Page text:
Saying Connecticut’s housing situation has improved, based on new American Community Survey figures just released by the Census Bureau, would be like saying a hospital patient had been moved out of the ICU but was still in critical condition. By almost every measure, Connecticut’s housing is too expensive and too scarce, even as wealth disparity has increased, driving up the price of housing for low- and moderate-income residents.
Connecticut’s median monthly housing costs are the 6th most expensive in the nation and its median home values are 8th. After the National Low Income Housing Coalition reported last month that Connecticut has the 8th highest housing wage, the ACS numbers show the demand for rental housing increases unabated, with more than 33.1% percent of households now renting, up from 32.6% a year ago and just 30% in 2007. While the housing downturn has brought down the median home values to $268,000 from $278,000 in 2011, Connecticut’s prices are still less than competitive with other states, particularly when fewer than 30% of CT homes are valued under $200,000.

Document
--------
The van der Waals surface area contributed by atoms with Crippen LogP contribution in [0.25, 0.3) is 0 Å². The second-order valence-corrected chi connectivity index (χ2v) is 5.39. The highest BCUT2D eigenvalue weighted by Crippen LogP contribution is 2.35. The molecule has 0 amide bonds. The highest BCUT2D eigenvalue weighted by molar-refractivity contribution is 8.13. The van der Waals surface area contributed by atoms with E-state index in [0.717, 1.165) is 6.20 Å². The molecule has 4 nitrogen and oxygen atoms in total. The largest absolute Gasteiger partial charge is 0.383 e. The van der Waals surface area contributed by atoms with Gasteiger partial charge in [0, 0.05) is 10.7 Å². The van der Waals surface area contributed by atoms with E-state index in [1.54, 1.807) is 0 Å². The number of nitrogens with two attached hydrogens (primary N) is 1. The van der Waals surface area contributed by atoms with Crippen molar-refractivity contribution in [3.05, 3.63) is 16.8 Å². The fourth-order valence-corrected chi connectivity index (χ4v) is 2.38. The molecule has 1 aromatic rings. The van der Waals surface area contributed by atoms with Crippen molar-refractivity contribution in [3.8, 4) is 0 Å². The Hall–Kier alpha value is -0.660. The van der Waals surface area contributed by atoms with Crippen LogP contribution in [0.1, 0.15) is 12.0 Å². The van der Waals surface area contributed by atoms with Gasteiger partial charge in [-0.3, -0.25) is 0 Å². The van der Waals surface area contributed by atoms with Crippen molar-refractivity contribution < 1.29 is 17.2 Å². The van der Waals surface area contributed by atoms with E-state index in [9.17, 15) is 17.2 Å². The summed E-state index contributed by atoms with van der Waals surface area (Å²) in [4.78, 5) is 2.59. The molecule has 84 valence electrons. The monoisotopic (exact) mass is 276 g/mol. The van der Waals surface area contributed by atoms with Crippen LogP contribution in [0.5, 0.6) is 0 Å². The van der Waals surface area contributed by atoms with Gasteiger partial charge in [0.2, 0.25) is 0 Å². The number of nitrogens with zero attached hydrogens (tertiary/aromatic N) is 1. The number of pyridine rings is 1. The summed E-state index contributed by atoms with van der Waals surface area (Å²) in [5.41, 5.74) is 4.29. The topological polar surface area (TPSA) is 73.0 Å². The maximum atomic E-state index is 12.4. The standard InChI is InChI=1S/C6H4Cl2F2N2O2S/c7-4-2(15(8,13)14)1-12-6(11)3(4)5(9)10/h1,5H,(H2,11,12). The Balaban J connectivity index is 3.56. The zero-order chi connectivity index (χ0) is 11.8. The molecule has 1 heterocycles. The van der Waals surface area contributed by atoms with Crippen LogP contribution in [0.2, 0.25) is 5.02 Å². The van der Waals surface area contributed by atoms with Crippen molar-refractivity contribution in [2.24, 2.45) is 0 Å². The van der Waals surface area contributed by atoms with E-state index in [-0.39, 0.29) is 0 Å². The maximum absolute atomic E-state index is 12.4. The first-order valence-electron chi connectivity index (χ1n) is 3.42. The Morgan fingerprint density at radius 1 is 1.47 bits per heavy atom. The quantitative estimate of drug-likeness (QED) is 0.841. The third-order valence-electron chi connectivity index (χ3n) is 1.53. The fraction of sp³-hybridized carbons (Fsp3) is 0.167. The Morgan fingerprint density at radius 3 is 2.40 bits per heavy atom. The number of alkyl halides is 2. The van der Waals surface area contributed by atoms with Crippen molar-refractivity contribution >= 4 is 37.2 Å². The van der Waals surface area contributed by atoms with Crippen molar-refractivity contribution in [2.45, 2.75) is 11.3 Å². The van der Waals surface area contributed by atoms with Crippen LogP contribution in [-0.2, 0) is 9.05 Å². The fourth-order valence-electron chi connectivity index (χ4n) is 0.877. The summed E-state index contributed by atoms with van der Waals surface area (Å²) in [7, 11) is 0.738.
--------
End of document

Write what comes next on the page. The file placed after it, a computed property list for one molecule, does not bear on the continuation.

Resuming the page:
The high ownership and rental prices force more than 39% of CT households to spend more than 30% of their income on housing – 50% of renters and 34% of owners – while more than 120,000 renting households spend a stupefying 50% or more of their income on housing, leaving little for other necessities.
Meanwhile, low-income households – those in the bottom 20% of income earners, making an upper limit of $26,146 per year – saw their incomes drop more than 4% since 2006. The second and third quintiles saw increases of only 1.5% and 6% respectively, while those in the fourth and fifth quintiles saw their incomes rise 10% and 9% respectively.
Click here to access 2012 American Community Survey data on the American FactFinder website.